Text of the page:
Indian American Nima Kulkarni is almost all set to win the Kentucky state House District 40 seat after winning the Democratic primary over three other candidates, including incumbent Dennis Horlander. The candidate, who has the backing of organizations such as the Indian American Impact Fund is expected to win the seat if she receives more votes than Republican Joshua Neubert this November.
Kulkarni is an immigration attorney, advocate and founder of the New Americans Initiative, a nonprofit dedicated to educating and informing the local community about immigration related issues.
When she was 6, her family immigrated from India to Louisville to ensure her brother could get the special education that was not available in India.
She went on to receive bachelor’s and M.B.A. degrees from the University of Louisville and then her law degree from the University of D.C. David A. Clarke School of Law.
The owner of the Indus Law Firm which specializes in immigration, employment and business law, Kulkarni in 2013 was honored by Business First in its 40 Under 40 list.
She serves on the board of the Community Foundation of Louisville, Louisville Public Media, the Indian Professional Council of Kentucky and the Beaded Treasures Project, which empowers refugee and underprivileged women in Louisville.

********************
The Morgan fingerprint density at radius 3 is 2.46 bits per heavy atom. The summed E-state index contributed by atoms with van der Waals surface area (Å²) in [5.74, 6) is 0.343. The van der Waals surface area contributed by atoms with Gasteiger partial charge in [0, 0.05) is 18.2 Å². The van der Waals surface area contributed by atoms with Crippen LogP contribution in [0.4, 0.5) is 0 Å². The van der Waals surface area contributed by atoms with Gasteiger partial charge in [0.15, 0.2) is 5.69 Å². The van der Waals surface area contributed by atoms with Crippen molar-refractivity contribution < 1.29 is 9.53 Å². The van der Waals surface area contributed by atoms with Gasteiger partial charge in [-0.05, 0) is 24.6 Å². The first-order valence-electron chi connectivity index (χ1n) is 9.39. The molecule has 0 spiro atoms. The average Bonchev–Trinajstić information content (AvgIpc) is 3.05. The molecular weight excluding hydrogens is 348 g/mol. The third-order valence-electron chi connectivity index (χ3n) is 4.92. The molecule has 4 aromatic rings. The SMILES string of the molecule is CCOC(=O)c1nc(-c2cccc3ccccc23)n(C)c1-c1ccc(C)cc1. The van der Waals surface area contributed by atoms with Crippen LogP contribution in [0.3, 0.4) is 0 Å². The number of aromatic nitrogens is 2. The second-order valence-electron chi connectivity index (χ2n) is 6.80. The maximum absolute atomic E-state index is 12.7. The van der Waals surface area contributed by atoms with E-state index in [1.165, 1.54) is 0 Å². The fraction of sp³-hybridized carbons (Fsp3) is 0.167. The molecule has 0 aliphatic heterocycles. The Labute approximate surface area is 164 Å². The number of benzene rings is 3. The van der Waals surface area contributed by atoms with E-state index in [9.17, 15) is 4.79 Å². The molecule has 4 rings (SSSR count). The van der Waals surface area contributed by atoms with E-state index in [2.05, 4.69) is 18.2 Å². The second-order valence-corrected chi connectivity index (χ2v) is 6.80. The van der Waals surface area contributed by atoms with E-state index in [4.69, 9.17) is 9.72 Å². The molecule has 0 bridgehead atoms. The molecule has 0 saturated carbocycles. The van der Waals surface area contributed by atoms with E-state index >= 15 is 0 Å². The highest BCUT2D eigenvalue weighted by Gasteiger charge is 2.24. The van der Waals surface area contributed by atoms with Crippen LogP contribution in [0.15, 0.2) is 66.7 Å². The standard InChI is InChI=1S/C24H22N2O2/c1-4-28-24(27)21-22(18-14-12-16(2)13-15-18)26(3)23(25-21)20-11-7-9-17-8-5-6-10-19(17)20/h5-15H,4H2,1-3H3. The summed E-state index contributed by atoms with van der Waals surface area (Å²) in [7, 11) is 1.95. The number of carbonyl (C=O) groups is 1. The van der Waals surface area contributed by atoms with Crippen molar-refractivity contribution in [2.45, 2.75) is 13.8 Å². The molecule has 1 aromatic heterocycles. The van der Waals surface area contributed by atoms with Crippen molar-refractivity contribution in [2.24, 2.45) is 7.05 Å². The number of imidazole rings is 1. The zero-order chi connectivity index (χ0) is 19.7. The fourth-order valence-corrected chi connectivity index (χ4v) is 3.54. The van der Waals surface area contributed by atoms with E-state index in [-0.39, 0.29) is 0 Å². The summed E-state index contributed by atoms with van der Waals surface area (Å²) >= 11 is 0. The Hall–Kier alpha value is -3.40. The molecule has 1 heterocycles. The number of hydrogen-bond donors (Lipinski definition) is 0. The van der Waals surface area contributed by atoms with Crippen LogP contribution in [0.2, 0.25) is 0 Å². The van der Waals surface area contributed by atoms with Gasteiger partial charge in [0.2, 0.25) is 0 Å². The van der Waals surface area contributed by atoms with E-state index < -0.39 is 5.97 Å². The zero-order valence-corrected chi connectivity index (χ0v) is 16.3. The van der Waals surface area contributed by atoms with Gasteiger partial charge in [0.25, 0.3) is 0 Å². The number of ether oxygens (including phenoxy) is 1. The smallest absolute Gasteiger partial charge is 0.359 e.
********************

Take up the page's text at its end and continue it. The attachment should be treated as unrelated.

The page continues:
She is also a member of Greater Louisville Outstanding Women, the Rotary Club of Louisville, and serves as county ambassador for the Greater Louisville International Professionals.
Kulkarni’s platform is five-fold. Among the issues she is campaigning to address if elected include standing with labor and work for a living wage for all, supporting new and innovative ways to stimulate the state’s economy while ensuring public employee pensions, supporting equality and fair immigration policies, supporting a strong education system to give students the skills necessary for success in their careers, and supporting expanded and comprehensive healthcare for all, according to her website, www.votenima.com.
Thus far, the Indian American candidate’s voice has been heard. In the May 22 primary, Kulkarni received 1,642 of the 3,524 votes, or 46.59 percent. The incumbent Horlander was closer to last place than he was to first, while finishing second with 25.37 percent. The other candidates – Logan Gatti and Kelly Gibson – finished third and fourth, respectively, with 15.35 percent and 12.68 percent.
If Kulkarni wins the general election over Neubert, she would be the first Indian American to not only run, but win, state office in the history of Kentucky politics.